I have VERY strong opinions about style. My family life growing up was an artistic one, and self-expression was admired. I did have some head-butting times with my dad, as I think back on the myriad of costumes that I donned. I know that I must have embarrassed him in front of his peers, but underneath it all, my dad was a RISD artist and my mom was a free spirit who both allowed me to really find my own sense of who I am.
Those of you who know me, know that I enjoy dressing. I still love costume, I also have a uniform that screams “Zippy.”
That doesn’t mean that my own sense of style should always be front and center.
You wouldn’t wear fuschia and bright yellow to a funeral or black to a traditional wedding would you? Then why are you the only one wearing a gown when others are dressed down? The art of blending, especially for those who tend to be a big edgy can lead to “What do I wear?” dilemmas.
While this is a no-brainer in the basic black category, there are some exceptions and some WAYS to keep it appropriate. Funerals are in the UNEXPECTED category, and if you don’t have a LBD hanging in your closet (shame on you), or you just look washed out in black and hate spending money on a dress you’ll only wear when someone passes, then soften it up with charcoal. Just remember to keep it simple, COVER YOUR ARMS (a religious custom for some), and try to look like you’re in the background.
Leave the white at home, and if you’re in the wedding party and the bride has chosen a puce dress with a plume of feathers on your head, simply smile and say “I love it.” When it’s YOUR wedding you can make the color call, when it’s not you just have to give in to bad taste and support the couple.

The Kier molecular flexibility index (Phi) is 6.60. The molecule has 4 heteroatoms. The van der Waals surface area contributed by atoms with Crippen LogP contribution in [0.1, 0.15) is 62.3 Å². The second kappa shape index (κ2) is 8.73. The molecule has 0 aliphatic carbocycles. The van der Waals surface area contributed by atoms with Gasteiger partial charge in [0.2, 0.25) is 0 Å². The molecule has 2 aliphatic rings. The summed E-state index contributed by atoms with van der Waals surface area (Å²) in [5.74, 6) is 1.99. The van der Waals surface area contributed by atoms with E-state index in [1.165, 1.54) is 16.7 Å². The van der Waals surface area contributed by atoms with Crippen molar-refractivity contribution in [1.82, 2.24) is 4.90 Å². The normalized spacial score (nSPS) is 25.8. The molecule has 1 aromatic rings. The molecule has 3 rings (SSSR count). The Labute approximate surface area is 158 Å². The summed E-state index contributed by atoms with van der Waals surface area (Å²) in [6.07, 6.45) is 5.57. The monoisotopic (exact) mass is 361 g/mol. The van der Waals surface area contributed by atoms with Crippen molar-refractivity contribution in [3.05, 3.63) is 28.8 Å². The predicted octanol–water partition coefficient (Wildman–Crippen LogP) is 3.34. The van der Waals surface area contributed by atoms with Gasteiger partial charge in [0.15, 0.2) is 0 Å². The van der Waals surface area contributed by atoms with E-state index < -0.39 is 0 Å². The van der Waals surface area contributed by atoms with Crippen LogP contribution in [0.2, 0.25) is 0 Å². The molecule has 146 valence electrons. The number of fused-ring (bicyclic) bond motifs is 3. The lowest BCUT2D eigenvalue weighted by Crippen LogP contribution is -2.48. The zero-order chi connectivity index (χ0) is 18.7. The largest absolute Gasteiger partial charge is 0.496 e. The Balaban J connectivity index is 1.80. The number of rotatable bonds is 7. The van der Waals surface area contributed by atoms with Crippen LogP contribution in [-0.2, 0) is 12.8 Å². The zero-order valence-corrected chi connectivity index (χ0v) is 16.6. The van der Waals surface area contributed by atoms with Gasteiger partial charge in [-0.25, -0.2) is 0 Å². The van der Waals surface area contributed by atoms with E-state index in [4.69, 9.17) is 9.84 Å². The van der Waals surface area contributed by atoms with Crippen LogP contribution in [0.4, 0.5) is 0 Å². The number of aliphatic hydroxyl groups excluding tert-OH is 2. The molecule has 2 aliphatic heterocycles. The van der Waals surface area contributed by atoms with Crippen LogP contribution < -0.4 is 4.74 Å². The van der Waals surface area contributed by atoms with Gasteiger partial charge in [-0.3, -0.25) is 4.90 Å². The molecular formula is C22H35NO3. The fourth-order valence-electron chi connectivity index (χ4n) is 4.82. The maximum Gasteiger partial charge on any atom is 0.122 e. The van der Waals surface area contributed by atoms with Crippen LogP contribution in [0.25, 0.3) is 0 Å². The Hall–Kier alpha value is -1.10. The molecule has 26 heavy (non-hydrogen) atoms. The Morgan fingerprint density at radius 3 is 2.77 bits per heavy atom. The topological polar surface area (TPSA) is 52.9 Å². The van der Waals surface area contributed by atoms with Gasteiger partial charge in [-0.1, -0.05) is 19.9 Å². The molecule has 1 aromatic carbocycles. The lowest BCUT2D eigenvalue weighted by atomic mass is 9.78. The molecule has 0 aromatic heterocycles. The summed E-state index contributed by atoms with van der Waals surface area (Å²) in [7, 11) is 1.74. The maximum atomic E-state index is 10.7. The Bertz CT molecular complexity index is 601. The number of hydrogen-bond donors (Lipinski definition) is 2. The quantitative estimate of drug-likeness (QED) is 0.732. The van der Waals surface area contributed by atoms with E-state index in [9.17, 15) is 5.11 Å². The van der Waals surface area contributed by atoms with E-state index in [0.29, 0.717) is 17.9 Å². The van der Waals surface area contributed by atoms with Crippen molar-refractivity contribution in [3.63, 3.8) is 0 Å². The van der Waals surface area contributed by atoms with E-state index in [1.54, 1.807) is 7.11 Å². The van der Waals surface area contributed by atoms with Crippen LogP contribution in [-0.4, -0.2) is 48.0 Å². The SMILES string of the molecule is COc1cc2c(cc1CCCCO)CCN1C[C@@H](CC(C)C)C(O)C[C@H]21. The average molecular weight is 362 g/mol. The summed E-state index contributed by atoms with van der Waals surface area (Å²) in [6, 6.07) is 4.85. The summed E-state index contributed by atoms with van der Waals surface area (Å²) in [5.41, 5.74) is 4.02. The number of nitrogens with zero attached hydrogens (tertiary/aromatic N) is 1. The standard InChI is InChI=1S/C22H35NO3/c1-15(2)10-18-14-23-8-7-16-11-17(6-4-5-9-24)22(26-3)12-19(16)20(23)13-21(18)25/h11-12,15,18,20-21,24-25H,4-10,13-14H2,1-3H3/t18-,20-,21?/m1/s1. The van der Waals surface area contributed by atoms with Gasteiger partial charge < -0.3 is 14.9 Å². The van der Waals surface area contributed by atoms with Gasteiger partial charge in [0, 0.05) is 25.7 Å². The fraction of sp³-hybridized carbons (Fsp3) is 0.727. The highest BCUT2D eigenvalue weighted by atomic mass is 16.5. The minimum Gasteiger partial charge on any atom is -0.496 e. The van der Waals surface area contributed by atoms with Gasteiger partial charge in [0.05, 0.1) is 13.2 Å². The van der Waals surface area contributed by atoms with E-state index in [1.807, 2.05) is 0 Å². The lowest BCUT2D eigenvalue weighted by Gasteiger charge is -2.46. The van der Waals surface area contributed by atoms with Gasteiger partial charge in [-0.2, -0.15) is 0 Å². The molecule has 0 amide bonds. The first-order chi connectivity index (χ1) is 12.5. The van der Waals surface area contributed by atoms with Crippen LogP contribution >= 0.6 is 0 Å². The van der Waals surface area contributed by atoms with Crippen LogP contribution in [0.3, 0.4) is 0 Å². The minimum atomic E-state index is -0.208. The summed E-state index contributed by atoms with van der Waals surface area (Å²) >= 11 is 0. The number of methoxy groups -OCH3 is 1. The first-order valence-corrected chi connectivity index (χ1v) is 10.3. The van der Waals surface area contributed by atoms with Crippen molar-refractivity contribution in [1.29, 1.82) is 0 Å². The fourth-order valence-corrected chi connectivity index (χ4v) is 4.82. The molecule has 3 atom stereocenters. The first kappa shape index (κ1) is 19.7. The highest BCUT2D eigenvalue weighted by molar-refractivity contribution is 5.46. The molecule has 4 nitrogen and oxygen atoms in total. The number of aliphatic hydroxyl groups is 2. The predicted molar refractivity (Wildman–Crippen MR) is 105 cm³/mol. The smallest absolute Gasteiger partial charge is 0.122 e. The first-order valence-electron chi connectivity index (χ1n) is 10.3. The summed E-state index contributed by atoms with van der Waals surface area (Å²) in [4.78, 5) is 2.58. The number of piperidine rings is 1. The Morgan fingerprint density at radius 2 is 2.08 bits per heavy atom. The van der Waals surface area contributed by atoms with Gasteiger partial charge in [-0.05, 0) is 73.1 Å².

If you’re looking to move UP in the world of work, there’s nothing like the OLD ADAGE – dress for the job you want, not for the job you have. Most companies have a “uniform” and standing out can mean LESS money in your pocket. You want your boss to see you as a team player, so shimmy into that uniform and wait til Friday night to get a little funky.
There’s a reason for the category “Country Club Chic.” If you’re a member of the country club you know, that it’s all about fitting in, and if you don’t you can be **GASP** sent home like a first grader who forgot their homework.
Tennis Clubs – They’re called “tennis whites” for a reason and most of the clubs will not let you on the courts if you’re wearing cut-offs and a Ramone’s t-shirt. So, if you want to volley on that clay court, find out in advance what’s allowed and what’s not.
Golf Clubs – Collared shirts!! Even as a child I remember that we weren’t allowed into the dining room or on the driving range with a crew neck, and that still holds true today. BTW: if you DO wear a baseball or other cap, be sure to ask if they’re allowed in certain areas of the club. You don’t want to be told to leave the dining room after you’ve ordered lunch in the 19th hole.
Churches, Synagogues, and more
Chic is okay when it comes to the house of worship, but remember that you’re there to pray, not be preyed upon, so low cut, high cut, club wear just does’t belong in the pews. If you’re visiting a House of God that you’ve never been to, bring out the “Sunday (or Saturday) best” and leave your stilettos at home.
This is the one that irks me the most! Very typically, Americans will venture to new countries only to wonder why they are treated with disrespect. Fitting in and being treated with friendly respect can be as simple as observing local customs when it comes to dress. Appropriate for the Middle East is VERY different than Milan, so do your homework and leave the Ugly American behind.
CHAMPAGNE LIVING’S RULE OF THUMB
Always remember that keeping it put together and elegant works no matter WHAT the occasion.
AND BY THE WAY
You’ll almost always find that More Cash = Less Flash. So, do what the billionaires do, and keep it simple.